Gueorgui Pinkhassov/Magnum Photos Aprelevka train station, Russia, 1997
Sometime in 1993, after several trips to Russia, I noticed something bizarre and disturbing: people kept dying. I was used to losing friends to AIDS in the United States, but this was different. People in Russia were dying suddenly and violently, and their own friends and colleagues did not find these deaths shocking. Upon arriving in Moscow I called a friend with whom I had become close over the course of a year. “Vadim is no more,” said his father, who picked up the phone. “He drowned.” I showed up for a meeting with a newspaper reporter to have the receptionist say, “But he is dead, don’t you know?” I didn’t. I’d seen the man a week earlier; he was thirty and apparently healthy. The receptionist seemed to think I was being dense. “A helicopter accident,” she finally said, in a tone that seemed to indicate I had no business being surprised.
The deaths kept piling up. People—men and women—were falling, or perhaps jumping, off trains and out of windows; asphyxiating in country houses with faulty wood stoves or in apartments with jammed front-door locks; getting hit by cars that sped through quiet courtyards or plowed down groups of people on a sidewalk; drowning as a result of diving drunk into a lake or ignoring sea-storm warnings or for no apparent reason; poisoning themselves with too much alcohol, counterfeit alcohol, alcohol substitutes, or drugs; and, finally, dropping dead at absurdly early ages from heart attacks and strokes.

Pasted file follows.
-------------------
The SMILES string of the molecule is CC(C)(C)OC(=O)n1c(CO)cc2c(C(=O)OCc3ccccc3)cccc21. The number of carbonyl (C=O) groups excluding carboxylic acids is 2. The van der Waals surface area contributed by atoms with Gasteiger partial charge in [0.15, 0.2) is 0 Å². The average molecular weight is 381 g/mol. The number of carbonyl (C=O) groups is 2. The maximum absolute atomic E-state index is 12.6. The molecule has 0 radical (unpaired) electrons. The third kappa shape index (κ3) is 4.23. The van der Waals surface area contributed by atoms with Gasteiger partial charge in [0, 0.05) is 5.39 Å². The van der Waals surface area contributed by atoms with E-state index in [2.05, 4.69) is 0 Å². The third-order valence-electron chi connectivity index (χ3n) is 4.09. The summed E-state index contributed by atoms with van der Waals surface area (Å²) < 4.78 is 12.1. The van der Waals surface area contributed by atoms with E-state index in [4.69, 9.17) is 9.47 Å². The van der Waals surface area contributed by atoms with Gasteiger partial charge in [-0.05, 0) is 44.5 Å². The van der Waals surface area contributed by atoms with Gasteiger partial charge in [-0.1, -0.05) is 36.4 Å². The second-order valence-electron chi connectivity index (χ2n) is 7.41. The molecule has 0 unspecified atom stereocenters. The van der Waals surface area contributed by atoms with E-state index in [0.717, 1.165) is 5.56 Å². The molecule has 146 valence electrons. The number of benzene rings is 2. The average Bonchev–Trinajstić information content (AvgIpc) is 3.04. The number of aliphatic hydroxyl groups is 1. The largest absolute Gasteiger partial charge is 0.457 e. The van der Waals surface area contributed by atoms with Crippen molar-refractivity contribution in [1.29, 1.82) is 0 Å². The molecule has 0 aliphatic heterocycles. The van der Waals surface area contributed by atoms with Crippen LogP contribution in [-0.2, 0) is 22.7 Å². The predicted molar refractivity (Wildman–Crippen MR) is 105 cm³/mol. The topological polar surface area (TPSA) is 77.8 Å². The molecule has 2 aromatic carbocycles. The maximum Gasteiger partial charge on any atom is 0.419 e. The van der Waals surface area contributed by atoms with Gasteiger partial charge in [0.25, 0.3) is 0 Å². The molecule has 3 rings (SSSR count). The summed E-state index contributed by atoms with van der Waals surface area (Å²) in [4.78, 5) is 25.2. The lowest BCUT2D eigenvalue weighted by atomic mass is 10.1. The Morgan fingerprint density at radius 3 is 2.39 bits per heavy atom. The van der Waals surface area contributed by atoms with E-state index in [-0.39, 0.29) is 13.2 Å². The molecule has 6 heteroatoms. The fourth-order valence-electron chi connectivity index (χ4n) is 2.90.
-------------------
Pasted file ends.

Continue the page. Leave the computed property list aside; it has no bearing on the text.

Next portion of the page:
Back in the United States after a trip to Russia, I cried on a friend’s shoulder. I was finding all this death not simply painful but impossible to process. “It’s not like there is a war on,” I said.
“But there is,” said my friend, a somewhat older and much wiser reporter than I. “This is what civil war actually looks like. “It’s not when everybody starts running around with guns. It’s when everybody starts dying.”
My friend’s framing stood me in good stead for years. I realized the magazine stories I was writing then were the stories of destruction, casualties, survival, restoration, and the longing for peace. But useful as that way of thinking might be for a journalist, it cannot be employed by social scientists, who are still struggling to answer the question, Why are Russians dying in numbers, and at ages, and of causes never seen in any other country that is not, by any standard definition, at war?
In the seventeen years between 1992 and 2009, the Russian population declined by almost seven million people, or nearly 5 percent—a rate of loss unheard of in Europe since World War II. Moreover, much of this appears to be caused by rising mortality. By the mid-1990s, the average St. Petersburg man lived for seven fewer years than he did at the end of the Communist period; in Moscow, the dip was even greater, with death coming nearly eight years sooner.
In 2006 and 2007, Michelle Parsons, an anthropologist who teaches at Emory University and had lived in Russia during the height of the population decline in the early 1990s, set out to explore what she calls “the cultural context of the Russian mortality crisis.” Her method was a series of long unstructured interviews with average Muscovites—what amounted to immersing herself in a months-long conversation about what made life, for so many, no longer worth living. The explanation that Parsons believes she has found is in the title of her new book, Dying Unneeded.